Brussels, 26 October 2006
U.S. Department of Energy (DOE) Secretary Samuel Bodman announced October 24 that $100 million will go to fund 25 hydrogen research and development projects.
The projects support President Bush's Advanced Energy Initiative, which seeks to reduce U.S. dependence on foreign sources of energy through the research, development and use of new clean energy technologies.
"We expect hydrogen to play an integral role in our energy portfolio and we are eager to see hydrogen fuel cell vehicles on the road in the near future," Bodman told the Council on Competitiveness and the Chicagoland Chamber of Commerce Foundation in Illinois.
DOE will negotiate 25 cost-shared projects for a total of $1 million ($100 million from DOE and $ million from applicants) over four years -- fiscal years 2007 to 2010.
The projects seek to overcome cost and durability barriers associated with hydrogen fuel cell research. They will focus on fuel-cell membranes, water transport in the stack of fuel cells that make up each cell, cell hardware, innovative fuel-cell concepts and effects of impurities on fuel-cell performance and durability.
Awards also include stationary fuel cell demonstration projects to help foster international and intergovernmental partnerships.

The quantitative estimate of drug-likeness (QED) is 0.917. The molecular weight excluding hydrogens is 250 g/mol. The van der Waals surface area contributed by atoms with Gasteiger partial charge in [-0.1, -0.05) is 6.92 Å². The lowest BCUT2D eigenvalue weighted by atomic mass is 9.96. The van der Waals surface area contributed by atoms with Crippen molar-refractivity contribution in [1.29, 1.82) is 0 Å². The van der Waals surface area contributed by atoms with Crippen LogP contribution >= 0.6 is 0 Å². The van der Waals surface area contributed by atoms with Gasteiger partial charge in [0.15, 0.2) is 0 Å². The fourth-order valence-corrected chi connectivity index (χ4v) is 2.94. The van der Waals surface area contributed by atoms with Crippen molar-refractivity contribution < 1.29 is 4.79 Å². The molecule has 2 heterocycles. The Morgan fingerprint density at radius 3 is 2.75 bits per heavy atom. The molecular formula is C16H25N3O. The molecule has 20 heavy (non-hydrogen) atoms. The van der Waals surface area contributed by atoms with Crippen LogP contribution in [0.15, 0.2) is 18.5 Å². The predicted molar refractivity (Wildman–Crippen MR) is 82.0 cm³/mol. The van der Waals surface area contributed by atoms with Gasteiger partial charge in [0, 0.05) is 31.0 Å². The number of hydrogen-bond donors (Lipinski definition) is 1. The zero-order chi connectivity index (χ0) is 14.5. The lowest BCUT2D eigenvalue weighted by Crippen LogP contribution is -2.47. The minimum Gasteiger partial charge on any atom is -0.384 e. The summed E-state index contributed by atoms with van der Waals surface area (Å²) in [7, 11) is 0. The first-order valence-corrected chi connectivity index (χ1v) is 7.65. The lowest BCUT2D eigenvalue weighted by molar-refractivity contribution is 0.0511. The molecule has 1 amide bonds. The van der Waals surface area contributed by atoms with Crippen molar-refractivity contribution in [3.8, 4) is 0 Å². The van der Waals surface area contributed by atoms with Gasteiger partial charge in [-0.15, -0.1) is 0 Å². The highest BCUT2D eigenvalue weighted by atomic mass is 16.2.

Fuel cells use hydrogen and oxygen to create electricity, with water and heat as byproducts. They can power small portable devices, provide heat and electricity to buildings and be used to power vehicles, with two times to three times the efficiency of traditional internal-combustion technologies.
But fuel cells are more expensive than internal-combustion engines and have difficulty maintaining performance over the full useful life of the system.
Advanced research associated with the awards furthers the goals of the President's Hydrogen Fuel Initiative (HFI), which seeks to make it practical and cost effective for large numbers of Americans to choose to purchase fuel cell vehicles by 2020. (See fact sheet.)
The initiative mainly involves increasing research into and development of hydrogen technologies, including hydrogen production from diverse domestic sources, hydrogen storage and polymer electrolyte membrane fuel cells, which use hydrogen fuel and oxygen from the air to produce electricity, mainly for use in cars.
The HFI is one way in which the U.S. Climate Change Technology Program is working to accelerate the development and deployment of technologies that can help bring about substantial reductions in greenhouse gas emissions.. (See related article.)